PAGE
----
Nearly five years ago a rare complete skeleton of a female Mammoth was found in an open-cast coal mine in Serbia.
Now it has been excavated and moved, as building a museum around it proved impractical. A block of surrounding earth had to be shifted to keep the skeleton intact, so heavy equipment was needed for the delicate operation.
“The weight of the remains, together with the structure that was created around them in order to secure them for moving, is around 60 tonnes. We had to employ heavy lifting cranes and machinery that can carry such a load in a safe fashion,” said the Director of Viminacium archaeological park, Miomir Korac.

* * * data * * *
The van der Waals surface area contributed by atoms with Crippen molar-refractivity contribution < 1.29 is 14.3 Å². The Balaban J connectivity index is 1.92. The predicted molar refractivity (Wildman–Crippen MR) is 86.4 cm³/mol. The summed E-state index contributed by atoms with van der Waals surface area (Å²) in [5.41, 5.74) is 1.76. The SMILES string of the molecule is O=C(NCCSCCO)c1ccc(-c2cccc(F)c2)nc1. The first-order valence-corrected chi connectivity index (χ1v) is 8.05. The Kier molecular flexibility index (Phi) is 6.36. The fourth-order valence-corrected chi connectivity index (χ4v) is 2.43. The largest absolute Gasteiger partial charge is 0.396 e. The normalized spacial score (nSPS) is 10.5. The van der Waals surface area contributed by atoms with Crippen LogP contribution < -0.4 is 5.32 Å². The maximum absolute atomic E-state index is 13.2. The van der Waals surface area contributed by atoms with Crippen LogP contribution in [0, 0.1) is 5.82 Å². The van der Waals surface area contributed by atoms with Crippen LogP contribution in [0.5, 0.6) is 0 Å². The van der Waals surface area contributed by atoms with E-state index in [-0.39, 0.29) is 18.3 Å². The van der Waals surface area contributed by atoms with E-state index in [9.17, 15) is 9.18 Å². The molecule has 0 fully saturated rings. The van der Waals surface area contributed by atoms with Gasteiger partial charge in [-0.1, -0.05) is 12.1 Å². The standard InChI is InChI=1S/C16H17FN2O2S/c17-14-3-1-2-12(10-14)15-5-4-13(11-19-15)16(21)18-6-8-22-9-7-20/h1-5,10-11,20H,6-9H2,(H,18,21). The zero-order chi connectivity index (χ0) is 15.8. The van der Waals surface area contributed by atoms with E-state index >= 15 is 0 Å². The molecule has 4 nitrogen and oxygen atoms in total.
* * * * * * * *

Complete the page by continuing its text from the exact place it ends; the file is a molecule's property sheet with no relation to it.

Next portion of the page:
One million years old, the skeleton, christened Vika, had one last journey of a few kilometres to make to a nearby exhibition area. She may not be the last, as Serbia is a favourite location for mammoth hunters. Another skeleton was found in the north in 1996.